By A. G.Moore
Flag of Free Tibet, From 1912 to Present Image Banned by China Flown Today by Tibet’s Government in Exile Image from Wikimedia Commons, Public Domain, Copyright before 1923
Dhondup Wangchen has been languishing in Chinese prisons since 2008. His crime was telling the truth. More damning than that, he told it on a day China was set to hold opening ceremonies for the Beijing Olympics.
Mr. Wangchen is a Tibetan who wanted the world to see the contrast between the pre-Olympic celebrations in Beijing and the despair suffered by the Tibetan people. He decided to make a film that would reveal how Tibetans feel about the Chinese occupation of their country–an occupation China asserts does not exist.
Since 1950, China has been on a campaign to convince the world that Tibet has never been a sovereign state; China is determined to erase from everyone’s consciousness the very idea of an independent Tibet.
The modern subjugation of Tibet began in 1950, when Mao Zedong’s army overwhelmed Tibetan national defenses. According to China’s own news service: “The Chamdo Battle started on Oct.6 and triumphed on 24. It defeated the major forces of the Tibet local authority in Chamdo in eastern Tibet.” The news service explains that the Chinese army ” smashed the…reactionary forces of Tibet’s upper ruling class on their resistance against the peaceful liberation of Tibet“.
Tibet was subsequently incorporated into China as an “autonomous” region. Resistance to Chinese occupation grew over the years into guerrilla warfare. China responded to this resistance by burning villages and killing tens of thousands of Tibetans.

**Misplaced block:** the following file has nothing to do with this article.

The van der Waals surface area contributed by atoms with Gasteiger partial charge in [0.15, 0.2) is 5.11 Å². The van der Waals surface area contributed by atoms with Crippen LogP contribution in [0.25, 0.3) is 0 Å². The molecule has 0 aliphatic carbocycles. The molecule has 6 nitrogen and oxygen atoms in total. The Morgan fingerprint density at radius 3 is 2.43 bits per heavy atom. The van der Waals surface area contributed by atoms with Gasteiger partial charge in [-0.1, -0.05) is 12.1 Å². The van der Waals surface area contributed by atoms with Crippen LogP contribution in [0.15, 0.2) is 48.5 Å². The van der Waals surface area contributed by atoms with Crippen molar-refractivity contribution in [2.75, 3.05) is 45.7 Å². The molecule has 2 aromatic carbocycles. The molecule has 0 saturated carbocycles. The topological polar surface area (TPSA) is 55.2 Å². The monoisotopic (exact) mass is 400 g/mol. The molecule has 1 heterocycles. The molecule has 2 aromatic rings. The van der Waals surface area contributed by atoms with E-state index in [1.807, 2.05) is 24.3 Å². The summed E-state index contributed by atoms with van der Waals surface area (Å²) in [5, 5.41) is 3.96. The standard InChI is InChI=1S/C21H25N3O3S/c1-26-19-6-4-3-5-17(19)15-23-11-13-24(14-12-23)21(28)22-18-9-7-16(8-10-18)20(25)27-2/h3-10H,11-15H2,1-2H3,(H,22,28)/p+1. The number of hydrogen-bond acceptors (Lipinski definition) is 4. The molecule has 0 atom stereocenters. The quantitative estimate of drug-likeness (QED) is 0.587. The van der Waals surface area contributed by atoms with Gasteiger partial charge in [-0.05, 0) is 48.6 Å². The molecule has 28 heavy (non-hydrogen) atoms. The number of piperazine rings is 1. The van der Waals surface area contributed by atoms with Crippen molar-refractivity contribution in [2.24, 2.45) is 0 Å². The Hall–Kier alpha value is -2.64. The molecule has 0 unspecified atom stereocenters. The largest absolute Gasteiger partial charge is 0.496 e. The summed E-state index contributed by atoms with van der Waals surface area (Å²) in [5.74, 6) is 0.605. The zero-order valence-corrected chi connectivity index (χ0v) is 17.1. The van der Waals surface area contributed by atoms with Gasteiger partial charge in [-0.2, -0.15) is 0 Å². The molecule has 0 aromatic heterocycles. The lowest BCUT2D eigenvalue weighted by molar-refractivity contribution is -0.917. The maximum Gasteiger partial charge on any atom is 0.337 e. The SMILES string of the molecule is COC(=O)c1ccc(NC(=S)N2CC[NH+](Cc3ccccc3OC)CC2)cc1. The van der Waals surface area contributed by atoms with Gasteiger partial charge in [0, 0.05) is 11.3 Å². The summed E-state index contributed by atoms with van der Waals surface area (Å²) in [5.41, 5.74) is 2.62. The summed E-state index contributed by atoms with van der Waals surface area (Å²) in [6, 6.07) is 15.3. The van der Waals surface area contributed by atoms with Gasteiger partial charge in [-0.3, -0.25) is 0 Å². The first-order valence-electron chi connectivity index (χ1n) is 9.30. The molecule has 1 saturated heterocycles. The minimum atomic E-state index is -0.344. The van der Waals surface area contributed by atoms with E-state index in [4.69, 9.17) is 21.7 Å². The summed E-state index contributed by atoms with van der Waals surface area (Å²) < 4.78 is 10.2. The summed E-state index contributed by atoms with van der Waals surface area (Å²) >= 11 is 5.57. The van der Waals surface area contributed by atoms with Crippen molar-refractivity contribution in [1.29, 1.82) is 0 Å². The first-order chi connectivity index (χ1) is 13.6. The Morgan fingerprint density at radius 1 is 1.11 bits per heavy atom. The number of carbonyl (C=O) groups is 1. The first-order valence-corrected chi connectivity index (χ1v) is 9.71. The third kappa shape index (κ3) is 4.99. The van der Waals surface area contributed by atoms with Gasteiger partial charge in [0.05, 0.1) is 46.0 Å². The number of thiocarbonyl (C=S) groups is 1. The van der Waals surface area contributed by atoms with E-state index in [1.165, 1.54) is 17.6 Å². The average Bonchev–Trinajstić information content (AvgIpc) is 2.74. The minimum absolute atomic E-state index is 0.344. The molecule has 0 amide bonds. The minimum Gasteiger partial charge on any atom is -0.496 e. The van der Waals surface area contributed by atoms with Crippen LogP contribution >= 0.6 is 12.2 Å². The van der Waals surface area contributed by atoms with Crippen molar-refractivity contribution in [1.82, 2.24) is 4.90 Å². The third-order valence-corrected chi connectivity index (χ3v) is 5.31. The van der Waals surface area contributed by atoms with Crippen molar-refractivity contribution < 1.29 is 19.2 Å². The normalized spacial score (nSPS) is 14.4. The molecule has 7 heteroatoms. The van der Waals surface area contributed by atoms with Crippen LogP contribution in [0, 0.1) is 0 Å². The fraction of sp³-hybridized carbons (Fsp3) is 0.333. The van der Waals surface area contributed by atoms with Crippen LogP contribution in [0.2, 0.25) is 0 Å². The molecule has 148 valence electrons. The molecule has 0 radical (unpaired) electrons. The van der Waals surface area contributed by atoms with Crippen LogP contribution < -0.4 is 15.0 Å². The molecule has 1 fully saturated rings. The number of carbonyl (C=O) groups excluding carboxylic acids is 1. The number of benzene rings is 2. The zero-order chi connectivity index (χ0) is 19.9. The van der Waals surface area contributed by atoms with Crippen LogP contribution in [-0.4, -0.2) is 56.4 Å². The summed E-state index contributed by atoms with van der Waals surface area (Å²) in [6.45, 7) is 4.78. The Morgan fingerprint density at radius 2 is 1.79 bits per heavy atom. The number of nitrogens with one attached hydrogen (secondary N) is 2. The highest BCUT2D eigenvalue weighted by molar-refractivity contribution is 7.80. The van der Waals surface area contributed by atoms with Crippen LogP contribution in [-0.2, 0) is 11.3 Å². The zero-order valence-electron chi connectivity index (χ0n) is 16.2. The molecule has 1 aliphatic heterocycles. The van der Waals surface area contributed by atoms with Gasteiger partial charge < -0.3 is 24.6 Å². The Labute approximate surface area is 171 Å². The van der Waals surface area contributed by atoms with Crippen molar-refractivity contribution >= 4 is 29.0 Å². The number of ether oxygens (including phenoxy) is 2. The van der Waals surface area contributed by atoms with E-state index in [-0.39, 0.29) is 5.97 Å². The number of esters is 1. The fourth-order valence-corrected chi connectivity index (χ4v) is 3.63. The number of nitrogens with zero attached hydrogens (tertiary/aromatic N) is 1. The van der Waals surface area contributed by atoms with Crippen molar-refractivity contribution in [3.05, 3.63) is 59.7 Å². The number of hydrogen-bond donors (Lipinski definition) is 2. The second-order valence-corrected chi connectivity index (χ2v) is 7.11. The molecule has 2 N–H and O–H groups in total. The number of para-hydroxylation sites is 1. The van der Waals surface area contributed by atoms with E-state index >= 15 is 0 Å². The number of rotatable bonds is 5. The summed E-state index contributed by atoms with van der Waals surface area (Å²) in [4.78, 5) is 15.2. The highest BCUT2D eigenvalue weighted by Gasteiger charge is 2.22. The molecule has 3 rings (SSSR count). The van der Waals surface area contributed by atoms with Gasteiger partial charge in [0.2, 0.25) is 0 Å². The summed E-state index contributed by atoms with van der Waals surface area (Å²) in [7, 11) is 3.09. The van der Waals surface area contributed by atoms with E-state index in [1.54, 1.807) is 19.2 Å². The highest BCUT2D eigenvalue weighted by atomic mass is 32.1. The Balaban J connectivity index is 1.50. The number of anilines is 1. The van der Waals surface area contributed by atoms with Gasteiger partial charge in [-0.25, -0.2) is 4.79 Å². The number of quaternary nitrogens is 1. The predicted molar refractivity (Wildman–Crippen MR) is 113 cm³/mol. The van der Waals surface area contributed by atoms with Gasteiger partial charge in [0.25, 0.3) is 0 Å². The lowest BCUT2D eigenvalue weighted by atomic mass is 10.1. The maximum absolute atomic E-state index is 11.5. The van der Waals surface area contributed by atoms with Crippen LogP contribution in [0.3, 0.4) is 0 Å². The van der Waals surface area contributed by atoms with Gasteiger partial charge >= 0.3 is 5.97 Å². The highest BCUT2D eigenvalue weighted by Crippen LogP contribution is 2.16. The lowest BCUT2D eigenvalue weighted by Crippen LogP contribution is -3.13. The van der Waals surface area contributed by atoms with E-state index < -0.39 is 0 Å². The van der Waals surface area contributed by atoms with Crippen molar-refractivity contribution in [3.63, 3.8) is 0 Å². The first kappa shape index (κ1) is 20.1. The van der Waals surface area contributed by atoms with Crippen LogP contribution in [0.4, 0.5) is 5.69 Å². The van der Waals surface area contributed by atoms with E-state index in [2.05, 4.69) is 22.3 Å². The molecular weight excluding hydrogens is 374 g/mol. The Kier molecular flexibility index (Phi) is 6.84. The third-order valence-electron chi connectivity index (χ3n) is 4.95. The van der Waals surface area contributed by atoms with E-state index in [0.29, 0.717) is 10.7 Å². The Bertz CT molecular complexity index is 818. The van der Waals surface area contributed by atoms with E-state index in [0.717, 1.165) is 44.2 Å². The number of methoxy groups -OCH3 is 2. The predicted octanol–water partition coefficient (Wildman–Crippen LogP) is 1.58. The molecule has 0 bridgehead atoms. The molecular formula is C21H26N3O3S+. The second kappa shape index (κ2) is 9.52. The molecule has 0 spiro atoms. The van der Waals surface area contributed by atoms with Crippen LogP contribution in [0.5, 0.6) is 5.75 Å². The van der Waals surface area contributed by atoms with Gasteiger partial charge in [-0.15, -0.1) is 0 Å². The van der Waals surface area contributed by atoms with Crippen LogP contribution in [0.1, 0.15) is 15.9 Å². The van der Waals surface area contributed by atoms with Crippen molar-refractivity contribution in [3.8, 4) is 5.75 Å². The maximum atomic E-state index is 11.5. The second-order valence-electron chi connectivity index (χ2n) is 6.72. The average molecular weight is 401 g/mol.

Throughout this period, Tibetans held fast to the belief that the Dalai Lama was their legitimate leader. In 1959, suspicion arose that China had set its sights on abducting the Dalai Lama. On March 10, 1959, the Tibetan people rose up in defense of their leader. They enabled him to pass safely across harsh terrain into India, where he was granted refuge.
The Chinese retaliated with ferocious determination against the insurgency. By 1964, some 300,000 Tibetans had “disappeared”, according to census figures. An aggressive campaign of Sinicization ensued and Chinese Han nationals flooded into Tibet, especially into its capital, Lhasa. Today the number of Hans in Lhasa is estimated to be 3 times that of indigenous Tibetans.
It is in this environment of oppression that Dhondup Wangchen decided to make his film. He wanted the world to see China not as it appeared in public relations releases surrounding the Olympics, but as it existed in Tibet. Mr. Wangchen produced a film that showed ordinary Tibetans who “...freely expressed their disdain for the Han Chinese migrants who are flooding the region and their love for the Dalai Lama...”. The 25-minute film, entitled, Leaving Fear Behind, was simple in design and execution. Its frank depiction of Tibetan discontent incensed Chinese authorities. Their reaction was swift.
Mr. Wangchen was arrested and detained without trial for many months. He was ultimately sentenced to 6 years in jail. Reports of food deprivation and torture surfaced. It was also reported that Mr. Wangchen contracted Hepatits B in prison and, to date, has not received treatment for this disease.
Dhondup Wangchen was targeted by the Chinese because he dared to tell the world a clear truth, a truth from which the international community turns. Today, there is not one country that acknowledges Tibet as an independent nation. This would seem to indicate that China has won its propaganda war. But that is hardly the case.
Every day I read something, somewhere, that champions the cause of a free Tibet. Every year the Tibetan people celebrate March 10 as the anniversary of the day in 1959 when they rose up against Chinese occupation. China cannot silence all voices that speak for Tibet’s freedom–certainly it cannot silence mine.
International endorsement of China’s patently false position persuades no informed person.
Some views on Tibetan sovereignty: